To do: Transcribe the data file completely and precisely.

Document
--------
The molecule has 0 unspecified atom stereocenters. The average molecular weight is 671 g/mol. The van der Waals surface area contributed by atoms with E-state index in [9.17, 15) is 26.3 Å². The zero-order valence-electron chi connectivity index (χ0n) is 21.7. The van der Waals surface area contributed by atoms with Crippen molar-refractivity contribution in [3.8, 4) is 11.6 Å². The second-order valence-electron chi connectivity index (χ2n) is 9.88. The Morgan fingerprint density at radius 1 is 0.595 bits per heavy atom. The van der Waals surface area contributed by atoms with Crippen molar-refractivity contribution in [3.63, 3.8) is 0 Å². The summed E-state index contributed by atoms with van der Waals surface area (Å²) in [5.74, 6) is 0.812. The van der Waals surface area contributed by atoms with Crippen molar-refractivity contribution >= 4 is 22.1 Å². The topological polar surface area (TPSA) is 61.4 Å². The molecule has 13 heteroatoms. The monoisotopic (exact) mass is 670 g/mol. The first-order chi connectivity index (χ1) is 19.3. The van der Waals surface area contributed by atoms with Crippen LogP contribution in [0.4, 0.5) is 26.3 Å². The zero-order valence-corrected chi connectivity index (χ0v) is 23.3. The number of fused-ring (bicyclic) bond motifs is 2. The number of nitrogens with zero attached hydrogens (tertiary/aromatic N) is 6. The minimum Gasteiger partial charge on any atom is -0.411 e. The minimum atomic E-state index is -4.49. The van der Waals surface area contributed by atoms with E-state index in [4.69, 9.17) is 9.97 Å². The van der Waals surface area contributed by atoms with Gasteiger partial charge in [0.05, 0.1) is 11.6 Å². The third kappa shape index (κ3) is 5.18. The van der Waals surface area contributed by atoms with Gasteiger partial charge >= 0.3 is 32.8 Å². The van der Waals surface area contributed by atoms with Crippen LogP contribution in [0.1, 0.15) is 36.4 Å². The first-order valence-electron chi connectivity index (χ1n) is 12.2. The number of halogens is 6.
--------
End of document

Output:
The molecule has 0 unspecified atom stereocenters. The average molecular weight is 671 g/mol. The van der Waals surface area contributed by atoms with E-state index in [9.17, 15) is 26.3 Å². The zero-order valence-electron chi connectivity index (χ0n) is 21.7. The van der Waals surface area contributed by atoms with Crippen molar-refractivity contribution in [3.8, 4) is 11.6 Å². The second-order valence-electron chi connectivity index (χ2n) is 9.88. The Morgan fingerprint density at radius 1 is 0.595 bits per heavy atom. The van der Waals surface area contributed by atoms with Crippen molar-refractivity contribution in [3.63, 3.8) is 0 Å². The summed E-state index contributed by atoms with van der Waals surface area (Å²) in [5.74, 6) is 0.812. The van der Waals surface area contributed by atoms with Crippen molar-refractivity contribution >= 4 is 22.1 Å². The topological polar surface area (TPSA) is 61.4 Å². The molecule has 13 heteroatoms. The monoisotopic (exact) mass is 670 g/mol. The first-order chi connectivity index (χ1) is 19.3. The van der Waals surface area contributed by atoms with Crippen LogP contribution in [0.4, 0.5) is 26.3 Å². The zero-order valence-corrected chi connectivity index (χ0v) is 23.3. The number of fused-ring (bicyclic) bond motifs is 2. The number of nitrogens with zero attached hydrogens (tertiary/aromatic N) is 6. The minimum Gasteiger partial charge on any atom is -0.411 e. The minimum atomic E-state index is -4.49. The van der Waals surface area contributed by atoms with E-state index in [4.69, 9.17) is 9.97 Å². The van der Waals surface area contributed by atoms with Gasteiger partial charge in [0.05, 0.1) is 11.6 Å². The third kappa shape index (κ3) is 5.18. The van der Waals surface area contributed by atoms with Gasteiger partial charge >= 0.3 is 32.8 Å². The van der Waals surface area contributed by atoms with Crippen LogP contribution in [0.1, 0.15) is 36.4 Å². The first-order valence-electron chi connectivity index (χ1n) is 12.2. The number of halogens is 6.